Light induced dielectrophoresis (LIDEP) is a variant of the dielectrophoresis (DEP) mechanism that has been used for some time to manipulate particles in a microfluidic environment. Rather than relying on lithographically created contacts to generate the required electrical fields, the electrical contacts in LIDEP are created through the selective illumination of a photoconductor. The key question we address is how microscopic traps created via LIDEP compare to optical traps based on the gradient force, in terms of power required and trap stiffness achieved, as well as the size resolution of such a trap. We highlight the complex interplay between optical power and resolution with electrical parameters, such as the electrical resistance and applied AC Voltage. We show that for a spotsize of five micrometres and larger, particles can indeed be trapped with low power. We use trap stiffness per mW to compare LIDEP with an optical trap and show that our system is 470± 94 times stiffer per mW than a conventional optical trap, with no loss of resolution. We also discuss the difficulties of achieving trapping at smaller spot sizes, and that the sub-micron resolution possible with gradient force trapping is very difficult to realise with LIDEP.
© 2007 Optical Society of America
An electrically neutral but polarizable particle situated in a non-uniform electric field will experience a force due to the interaction of the dipole set up within the particle and the field that created it. This force, termed dielectrophoresis, (DEP) was first described by Pohl in 1951 and has since become a popular force for the manipulation of micron sized particles especially since the publication of his book in 1978 . Most dielectrophoresis experiments use microfabricated electrodes to create the electrical field gradients that cause the DEP force. Recently it has been shown that similar gradients can also be created by selectively illuminating a thin film of photoconductive material [2–4]. The illuminated pattern creates a ‘virtual electrode’ which offers the advantage of continuous control. By changing the light pattern it is possible to change the pattern of the DEP force, hence we refer to this mechanism as “Light induced Dielectrophoresis” (LIDEP). LIDEP affords control over micron-sized particles similar to the Optical Trapping (OT) mechanism based on the gradient force  except that it requires much less optical intensity. LIDEP can therefore create up to 15,000 traps with just 1mW of light . The geometry is shown in Fig. 1(A). A LIDEP chamber consists of a liquid layer sandwiched between two conductive plates, one coated with the photoconductor, which is usually amorphous silicon (a-Si). An AC is passed between these plates creating an electrical field in the z direction. When the chamber is not illuminated most of the voltage is dropped across the photoconductive layer, however when it is illuminated the increased conductivity causes most of the voltage to be dropped across the liquid. The electrical field in the liquid has high field gradients around the illuminated area. With positive DEP this pulls the particle towards the surface, keeping it in an area of high field gradient so that when the illuminated spot is moved in the x and y plane the particle follows it.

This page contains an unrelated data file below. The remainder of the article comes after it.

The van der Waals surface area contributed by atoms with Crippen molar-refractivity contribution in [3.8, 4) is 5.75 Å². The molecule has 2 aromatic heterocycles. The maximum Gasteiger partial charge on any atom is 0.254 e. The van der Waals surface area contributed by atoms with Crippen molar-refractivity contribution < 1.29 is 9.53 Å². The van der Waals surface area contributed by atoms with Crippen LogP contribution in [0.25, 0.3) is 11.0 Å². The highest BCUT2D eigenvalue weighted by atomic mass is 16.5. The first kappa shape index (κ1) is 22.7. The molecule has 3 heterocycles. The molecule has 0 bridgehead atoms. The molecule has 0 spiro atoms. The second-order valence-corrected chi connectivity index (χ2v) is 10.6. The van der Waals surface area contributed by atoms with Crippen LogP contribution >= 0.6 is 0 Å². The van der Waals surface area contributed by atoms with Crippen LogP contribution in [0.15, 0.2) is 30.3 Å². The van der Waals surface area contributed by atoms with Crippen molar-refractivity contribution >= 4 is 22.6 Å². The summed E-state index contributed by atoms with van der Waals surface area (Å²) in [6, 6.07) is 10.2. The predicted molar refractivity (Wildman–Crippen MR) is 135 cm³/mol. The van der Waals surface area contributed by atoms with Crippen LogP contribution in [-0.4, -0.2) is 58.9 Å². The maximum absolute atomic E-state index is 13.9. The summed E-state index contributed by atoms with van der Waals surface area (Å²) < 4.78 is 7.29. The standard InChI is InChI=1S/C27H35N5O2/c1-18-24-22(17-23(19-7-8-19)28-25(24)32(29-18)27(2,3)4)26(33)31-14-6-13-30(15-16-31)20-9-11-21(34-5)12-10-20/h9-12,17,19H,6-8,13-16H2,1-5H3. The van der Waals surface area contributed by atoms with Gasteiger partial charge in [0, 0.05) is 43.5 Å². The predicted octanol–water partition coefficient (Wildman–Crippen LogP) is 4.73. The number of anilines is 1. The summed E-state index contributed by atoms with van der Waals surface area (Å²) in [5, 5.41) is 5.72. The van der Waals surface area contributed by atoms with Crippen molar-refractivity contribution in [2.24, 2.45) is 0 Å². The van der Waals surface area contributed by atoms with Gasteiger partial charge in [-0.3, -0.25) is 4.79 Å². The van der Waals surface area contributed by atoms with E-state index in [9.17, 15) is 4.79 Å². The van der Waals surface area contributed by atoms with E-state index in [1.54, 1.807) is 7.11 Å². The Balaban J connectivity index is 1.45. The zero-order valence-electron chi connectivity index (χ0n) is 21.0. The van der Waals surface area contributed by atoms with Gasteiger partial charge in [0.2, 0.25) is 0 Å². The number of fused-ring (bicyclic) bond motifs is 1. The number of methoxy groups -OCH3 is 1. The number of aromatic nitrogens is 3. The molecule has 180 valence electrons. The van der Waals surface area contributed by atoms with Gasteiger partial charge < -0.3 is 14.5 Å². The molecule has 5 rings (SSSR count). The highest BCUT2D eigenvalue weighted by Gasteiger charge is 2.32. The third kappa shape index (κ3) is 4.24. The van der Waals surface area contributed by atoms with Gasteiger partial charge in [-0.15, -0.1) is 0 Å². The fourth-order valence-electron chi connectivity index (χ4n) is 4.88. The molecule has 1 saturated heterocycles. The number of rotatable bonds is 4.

LIDEP has also been performed on a single substrate without the need for a second conductive plate , using an array of interdigitated a-Si electrodes that are optically addressed. The single substrate simplifies the integration of microfluidic channels, however the resolution is reduced to the pitch of the electrodes (here 30μm).
Apart from requiring less optical power than optical trapping, LIDEP trapping has the further advantage of being frequency dependent (see appendix) thus offering an additional degree of freedom for manipulating and sorting particles in a microfluidic flow. Small low conductivity particles, for example, feel a positive force (towards an area of high field intensity) at low AC frequencies and a negative force (away from areas of high field intensity) at high AC frequency. The point at which the force crosses over differs for particles of different conductivity, which can therefore be used to discriminate between these, e.g. live and dead cells or different types of live cells [2–4, 6].